15. During its instructions to the jury at the sentencing phase, the trial court stated that the b (7) aggravating circumstance contended by the state was the "only statutory aggravating circumstance that the evidence justifies or authorizes you to consider." Although the defendant conceded at trial that the court's use of the word "justifies" instead of "authorizes" was a slip of the tongue, he now contends the charge was harmful error because it implied that if the jury found the b (7) circumstance the death penalty automatically should be imposed. However, not only did the judge recognize his slip of the tongue immediately and attempt to correct it in the same sentence in which it occurred, but he then completely restated the sentence using the word "authorizes" and omitting the word "justifies." The "palpable" slip of the tongue could not have "misled or confused the jury." Gober v. State, 247 Ga. 652 (3) (278 SE2d 386) (1981). There was no reversible error.

16. We do not find that Taylor's sentence of death was imposed as the result of impermissible passion or prejudice or any other arbitrary factor. OCGA 17-10-35 (c) (1). The defendant's conviction and death sentence are affirmed.


Harry D. Dixon, Jr., District Attorney, George E. Barnhill, Deborah M. Perlis, Assistant District Attorneys, Michael J. Bowers, Attorney General, C. A. Benjamin Woolf, for appellee.


1  The crime occurred on January 12, 1989. The defendant was arrested the same day. After the original indictment was quashed, Taylor was re-indicted on May 14, 1990. The trial began September 24, 1990. The jury reached its verdict as to sentence on September 28, 1990. The court issued its written sentence, in accordance with the jury's verdict, on October 1, 1990. No motion for new trial was filed. The case was docketed in this court November 30, 1990. The case was argued orally on February 11, 1991.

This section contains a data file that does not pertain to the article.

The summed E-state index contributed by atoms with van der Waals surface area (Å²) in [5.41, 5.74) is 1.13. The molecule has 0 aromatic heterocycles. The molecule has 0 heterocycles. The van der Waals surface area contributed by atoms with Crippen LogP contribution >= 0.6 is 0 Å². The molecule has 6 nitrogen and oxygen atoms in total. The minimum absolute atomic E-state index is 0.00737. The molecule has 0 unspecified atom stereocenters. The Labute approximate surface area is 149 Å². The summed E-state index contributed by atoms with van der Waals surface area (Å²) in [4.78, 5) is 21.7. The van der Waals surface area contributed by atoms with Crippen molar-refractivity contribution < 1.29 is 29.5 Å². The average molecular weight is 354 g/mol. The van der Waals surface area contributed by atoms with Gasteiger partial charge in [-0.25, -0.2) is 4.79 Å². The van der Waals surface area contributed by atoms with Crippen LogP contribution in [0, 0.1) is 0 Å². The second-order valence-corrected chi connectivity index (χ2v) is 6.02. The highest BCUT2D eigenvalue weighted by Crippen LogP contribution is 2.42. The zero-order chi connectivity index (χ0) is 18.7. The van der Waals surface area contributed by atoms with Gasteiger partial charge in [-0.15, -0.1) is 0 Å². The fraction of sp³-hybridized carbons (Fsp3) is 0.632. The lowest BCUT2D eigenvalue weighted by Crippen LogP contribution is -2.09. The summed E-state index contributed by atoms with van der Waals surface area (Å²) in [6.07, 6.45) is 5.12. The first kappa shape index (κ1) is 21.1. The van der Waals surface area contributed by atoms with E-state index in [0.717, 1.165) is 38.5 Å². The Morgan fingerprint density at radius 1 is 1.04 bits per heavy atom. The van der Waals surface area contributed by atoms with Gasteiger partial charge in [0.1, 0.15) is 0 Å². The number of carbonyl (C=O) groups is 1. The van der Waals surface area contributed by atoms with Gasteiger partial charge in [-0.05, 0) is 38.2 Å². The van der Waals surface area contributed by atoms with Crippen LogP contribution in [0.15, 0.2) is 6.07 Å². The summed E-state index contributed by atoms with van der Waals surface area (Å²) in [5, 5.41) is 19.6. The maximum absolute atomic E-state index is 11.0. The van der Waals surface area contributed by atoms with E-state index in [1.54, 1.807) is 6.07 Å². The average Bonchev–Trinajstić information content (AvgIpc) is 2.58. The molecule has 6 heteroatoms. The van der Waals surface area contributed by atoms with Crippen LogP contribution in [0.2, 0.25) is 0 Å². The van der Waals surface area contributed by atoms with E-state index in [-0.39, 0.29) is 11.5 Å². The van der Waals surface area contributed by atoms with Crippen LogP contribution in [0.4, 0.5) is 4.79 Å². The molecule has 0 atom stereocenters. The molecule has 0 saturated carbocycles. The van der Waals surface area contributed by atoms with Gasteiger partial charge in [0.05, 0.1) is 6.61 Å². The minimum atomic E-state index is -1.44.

2  Since there was no objection at trial, we need not decide whether a party is precluded from calling the "court's" witness as its own or whether, if the party does so, the court must

3  The offense of aggravated battery is committed when the defendant "maliciously causes bodily harm to another . . . by seriously disfiguring his body OCGA 16-5-24 (a).

Boatright & Futch, Jimmy J. Boatright, Kenneth E. Futch, Jr., Beauchamp & Associates, Kermit S. Dorough, Jr., for appellant.





(273 Ga. 69)
(538 SE2d 416)

HINES, Justice.

Habeas corpus. Butts Superior Court. Before Judge Stone from Enotah Circuit.

Keith Brian Taylor killed his wife on January 12, 1989, by stabbing and slashing her with a knife. A jury convicted him of murder and recommended a death sentence, and this Court affirmed the conviction and sentence. Taylor v. State, 261 Ga. 287 (404 SE2d 255) (1991). The United States Supreme Court denied certiorari. Taylor v. Georgia, 505 U. S. 947 (112 SC 393, 116 LE2d 343) (1991). Taylor filed a petition for a writ of habeas corpus on December 20, 1995, and amended the petition on November 21, 1997. After an evidentiary hearing, the habeas court granted the writ and vacated Taylor's conviction and sentence due to ineffective assistance of counsel. The warden appeals this decision. We affirm.

Claims That Are Barred

Claims That Are Defaulted

2. The failure to raise an issue on direct appeal that could have been raised at that time defaults that issue on habeas corpus, unless the habeas petitioner can meet the cause and prejudice test.

[A] failure to make timely objection to any alleged error or deficiency or to pursue the same on appeal ordinarily will preclude review by writ of habeas corpus. However, an otherwise valid procedural bar will not preclude a habeas corpus court from considering alleged constitutional errors or deficiencies if there shall be a showing of adequate cause for failure to object or to pursue on appeal and a showing of actual prejudice to the accused.

Ineffective Assistance of Counsel